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Bush Presses Editors on Security
Key Excerpts from Article on Website of Washington Post

Washington Post, December 26, 2005
Posted: November 11th, 2006

President Bush has been summoning newspaper editors lately in an effort to prevent publication of stories he considers damaging to national security. The efforts have failed, but the rare White House sessions with the executive editors of The Washington Post and New York Times are an indication of how seriously the president takes the recent reporting that has raised questions about the administration's anti-terror tactics. Leonard Downie Jr., The Post's executive editor, would not confirm the meeting with Bush before publishing reporter Dana Priest's Nov. 2 article disclosing the existence of secret CIA prisons. Bill Keller, executive editor of the Times, would not confirm that he, publisher Arthur Sulzberger Jr. and Washington bureau chief Philip Taubman had an Oval Office sit-down with the president on Dec. 5, 11 days before reporters James Risen and Eric Lichtblau revealed that Bush had authorized eavesdropping on Americans and others within the United States without court orders. But the meetings were confirmed by sources who have been briefed on them but are not authorized to comment because both sides had agreed to keep the sessions off the record. After Bush's meeting with the Times executives...the president assailed the paper's piece on domestic spying, calling the leak of classified information "shameful." "The decision to hold the story last year was mine," [New York Times Executive Editor] Keller says. "The decision to run the story last week was mine. I'm comfortable with both decisions."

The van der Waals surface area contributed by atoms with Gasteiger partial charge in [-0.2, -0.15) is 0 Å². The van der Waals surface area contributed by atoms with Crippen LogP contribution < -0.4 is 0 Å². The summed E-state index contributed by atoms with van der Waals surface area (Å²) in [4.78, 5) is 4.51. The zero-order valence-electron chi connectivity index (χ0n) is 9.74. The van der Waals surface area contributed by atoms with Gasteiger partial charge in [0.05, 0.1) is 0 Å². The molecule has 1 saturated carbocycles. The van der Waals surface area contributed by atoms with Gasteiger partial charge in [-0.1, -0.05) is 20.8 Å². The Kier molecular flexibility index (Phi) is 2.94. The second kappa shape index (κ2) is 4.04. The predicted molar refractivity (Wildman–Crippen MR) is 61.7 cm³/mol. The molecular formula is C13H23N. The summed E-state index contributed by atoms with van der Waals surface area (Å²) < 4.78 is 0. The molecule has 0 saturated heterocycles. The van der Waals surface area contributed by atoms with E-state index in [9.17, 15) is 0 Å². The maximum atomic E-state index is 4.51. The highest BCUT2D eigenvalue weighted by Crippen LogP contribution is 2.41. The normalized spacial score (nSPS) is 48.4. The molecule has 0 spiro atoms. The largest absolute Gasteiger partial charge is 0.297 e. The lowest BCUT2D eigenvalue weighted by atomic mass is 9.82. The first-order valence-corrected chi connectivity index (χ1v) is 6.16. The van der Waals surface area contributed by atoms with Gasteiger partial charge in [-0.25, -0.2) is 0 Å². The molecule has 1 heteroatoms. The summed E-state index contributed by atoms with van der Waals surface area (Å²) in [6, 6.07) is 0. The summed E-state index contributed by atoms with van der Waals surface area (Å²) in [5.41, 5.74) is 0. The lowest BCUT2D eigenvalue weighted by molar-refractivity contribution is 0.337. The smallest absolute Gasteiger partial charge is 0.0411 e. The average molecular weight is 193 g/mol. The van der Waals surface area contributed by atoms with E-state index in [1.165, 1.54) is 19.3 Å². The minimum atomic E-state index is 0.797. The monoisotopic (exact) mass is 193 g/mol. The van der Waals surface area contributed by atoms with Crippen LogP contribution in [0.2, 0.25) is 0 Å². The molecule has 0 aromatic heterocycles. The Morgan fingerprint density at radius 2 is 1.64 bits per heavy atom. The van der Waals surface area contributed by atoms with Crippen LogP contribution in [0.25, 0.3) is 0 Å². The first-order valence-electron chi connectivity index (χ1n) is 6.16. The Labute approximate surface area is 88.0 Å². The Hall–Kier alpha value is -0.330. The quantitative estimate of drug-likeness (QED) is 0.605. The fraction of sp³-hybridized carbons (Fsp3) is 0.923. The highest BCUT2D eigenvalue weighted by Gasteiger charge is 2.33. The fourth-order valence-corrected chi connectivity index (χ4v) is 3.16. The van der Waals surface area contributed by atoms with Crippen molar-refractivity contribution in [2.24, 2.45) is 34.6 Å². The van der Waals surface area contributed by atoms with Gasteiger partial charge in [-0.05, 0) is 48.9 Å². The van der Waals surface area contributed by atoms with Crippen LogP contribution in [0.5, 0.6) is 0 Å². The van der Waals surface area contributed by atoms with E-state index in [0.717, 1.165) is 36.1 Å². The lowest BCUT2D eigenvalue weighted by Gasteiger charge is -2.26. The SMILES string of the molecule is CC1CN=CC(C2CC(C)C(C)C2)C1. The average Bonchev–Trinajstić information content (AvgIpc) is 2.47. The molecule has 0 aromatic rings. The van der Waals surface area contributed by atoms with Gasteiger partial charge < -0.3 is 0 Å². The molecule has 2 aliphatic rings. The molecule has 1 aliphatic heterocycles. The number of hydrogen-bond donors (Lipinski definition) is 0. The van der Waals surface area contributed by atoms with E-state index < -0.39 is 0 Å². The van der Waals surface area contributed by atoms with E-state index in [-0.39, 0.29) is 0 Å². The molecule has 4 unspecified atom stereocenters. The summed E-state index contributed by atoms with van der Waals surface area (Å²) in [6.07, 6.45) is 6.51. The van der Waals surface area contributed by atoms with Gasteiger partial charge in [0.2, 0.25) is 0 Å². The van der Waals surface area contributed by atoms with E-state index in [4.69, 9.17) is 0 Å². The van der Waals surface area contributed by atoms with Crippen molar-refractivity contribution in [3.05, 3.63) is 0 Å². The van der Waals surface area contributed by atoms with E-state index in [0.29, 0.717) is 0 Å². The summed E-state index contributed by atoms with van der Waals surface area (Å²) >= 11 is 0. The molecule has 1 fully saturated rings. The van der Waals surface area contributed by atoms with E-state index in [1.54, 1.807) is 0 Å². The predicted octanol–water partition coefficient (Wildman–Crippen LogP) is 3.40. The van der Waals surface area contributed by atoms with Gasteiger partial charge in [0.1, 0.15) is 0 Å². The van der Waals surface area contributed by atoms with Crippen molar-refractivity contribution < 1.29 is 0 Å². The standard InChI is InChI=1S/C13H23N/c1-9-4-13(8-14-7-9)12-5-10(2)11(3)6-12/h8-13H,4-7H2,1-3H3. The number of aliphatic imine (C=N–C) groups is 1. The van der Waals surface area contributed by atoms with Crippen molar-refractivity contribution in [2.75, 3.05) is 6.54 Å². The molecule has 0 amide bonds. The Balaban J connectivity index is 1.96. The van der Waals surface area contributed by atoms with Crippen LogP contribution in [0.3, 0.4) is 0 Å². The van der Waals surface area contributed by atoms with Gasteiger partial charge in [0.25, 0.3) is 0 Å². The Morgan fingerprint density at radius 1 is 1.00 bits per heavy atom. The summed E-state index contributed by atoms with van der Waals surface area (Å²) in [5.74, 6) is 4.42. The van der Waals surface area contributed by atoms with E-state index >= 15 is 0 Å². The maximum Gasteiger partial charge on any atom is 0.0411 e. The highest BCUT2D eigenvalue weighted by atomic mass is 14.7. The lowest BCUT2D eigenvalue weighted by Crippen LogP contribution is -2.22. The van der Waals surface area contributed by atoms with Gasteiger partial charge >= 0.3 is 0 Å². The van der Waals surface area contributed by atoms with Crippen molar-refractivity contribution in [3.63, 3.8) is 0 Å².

Note: This excellent article shows why the alternative media is becoming increasingly important for those who want to know what is happening behind the scenes. It goes on to describe numerous cases where reporters were paid significant sums to write favorable articles for clients and then takes on the topic of child prostitution rings. It easily could have been three separate, information-packed articles.

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